This one was tough. I don’t mean the original – I won’t go into the ins and outs of possibly the most coherent thing I’ve ever made, because that’s all in the other post – but recutting it was difficult. Most of the work had already been done and it was simply a matter of finding the best / most suitable material, but I had to chop out lines I really liked because they were slowing the pacing of the trailer. I went back and forth with ideas for backing music, but I think ‘Mr Blue Sky’ works quite well. There’s an annoying glitch at 0:31, and I HAVE NO IDEA WHY THIS IS. We’ll just have to live with it. (I take comfort in the fact that the whole of Wreck-It Ralph was essentially built around a glitch.)
The aforementioned Portal movie will never make it past the scripting stage – it would be a creative disaster, because they’d have to give a voice to Chell, which is like making Judge Dredd remove his helmet. But in the meantime it would be nice to think that Wheatley lives on somewhere, and is carting back and forth across the galaxy, impersonating cows and listening to the Beach Boys. SPAAAAAAAAACE!
I’ve written at length about the various videos I’ve produced. The routine goes like this: I’ll upload something to YouTube, and then (unless it’s Dalek Zippy, which did quite well) it’ll sit there, fighting for traffic. Then I’ll plug it on Facebook and no one will bother watching it. At some point, when I feel the need, I’ll mention it in here, expanding on the creative process as I feel appropriate, mostly for the sake of having it written down somewhere.
The Facebook thing is probably what bothers me the most, because it’s the moment when you realise that most people are far less interested in what you do than you are yourself. I’ve spent years trying to restrict Facebook updates to solely when I have something interesting or amusing or at least creative to share. I manage an average of one or two posts per day on this basis, but I’ve never been one for the “still lying in bed eating toast” mundanities. It just doesn’t work for me. That’s one reason I don’t tweet. Never mind the fact that Emily gets a guaranteed twenty plus likes for anything she says (posting, as it stands, even more sparingly than I do, so there may be something in that); it can be a bit disheartening when you spend ages doctoring a photo and then upload it to find that many of your so-called friends simply couldn’t care less. If you mention food, on the other hand, in any capacity, then everyone is immediately interested.
I know it’s shallow to live your life according to the ‘like’ button. I really do. But who doesn’t want exposure? How many of us would genuinely curl up with embarrassment if we were freshly pressed, rather than jumping for joy? How many of you are, like me, logging on to your dashboard each morning to check the overnight stats? Maybe you have to actually be really established with thousands of followers before this stuff no longer matters. I live in hope of someone important stumbling across this blog and suggesting that I write a book and offering a decent commission. I know it doesn’t work like that – for every isolated success story there are a hundred thousand others where years of hard graft and self-publicising got the authors concerned precisely nowhere, but you still find yourself wanting the fairytale ending.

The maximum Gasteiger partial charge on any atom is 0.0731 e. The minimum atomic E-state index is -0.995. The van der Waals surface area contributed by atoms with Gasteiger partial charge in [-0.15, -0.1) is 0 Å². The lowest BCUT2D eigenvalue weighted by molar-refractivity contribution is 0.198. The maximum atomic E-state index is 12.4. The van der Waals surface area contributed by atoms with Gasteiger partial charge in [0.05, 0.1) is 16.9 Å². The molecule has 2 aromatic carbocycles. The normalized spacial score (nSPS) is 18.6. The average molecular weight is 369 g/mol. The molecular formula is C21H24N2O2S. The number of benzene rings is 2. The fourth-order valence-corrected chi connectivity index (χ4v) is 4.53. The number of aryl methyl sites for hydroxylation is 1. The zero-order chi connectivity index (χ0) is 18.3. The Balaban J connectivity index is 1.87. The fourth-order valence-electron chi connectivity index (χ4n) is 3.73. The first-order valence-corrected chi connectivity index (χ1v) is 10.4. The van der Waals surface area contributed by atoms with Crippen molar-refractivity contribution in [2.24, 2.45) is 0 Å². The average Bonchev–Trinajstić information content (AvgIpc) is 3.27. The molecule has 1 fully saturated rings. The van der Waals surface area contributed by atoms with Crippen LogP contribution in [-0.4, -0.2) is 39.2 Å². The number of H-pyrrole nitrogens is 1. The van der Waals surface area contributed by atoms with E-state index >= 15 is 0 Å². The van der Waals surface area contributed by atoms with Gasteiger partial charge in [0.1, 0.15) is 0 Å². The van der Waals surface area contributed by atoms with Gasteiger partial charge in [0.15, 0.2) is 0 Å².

I try not to tailor my writing for an audience these days if I can help it. If you do that you lose who you are. But I have set up a Facebook page for the video editing. Initially it was just going to be a way of having everything together in one place, but it then occurred to me that there are people like me all over the internet – people shouting to be heard above a maelstrom of burping children and homophobic rants and cats falling off workbenches.
Not that I’d want to suggest that any of my work is Oscar-winning, or even particularly good. I just wish more people would watch it. And it would be nice to chat to others as well. I set up a page with the intention of attracting like-minded souls, and at time of writing it has precisely one ‘like’, which is as I expected. So I am – for probably the first and only time – going to mention it here. Facebook is awash with random pages that no one looks at, but if I can just get ooh…ten people together that’ll be a good start. That may even be enough. So if you’re interested, or if you know anyone who is, come and join us. You can even help me redecorate.
(If you needed any more incentive, guys, then how about this – if you visit this page, you will basically find out my real name. It’s not in black and white, but you can figure it out…)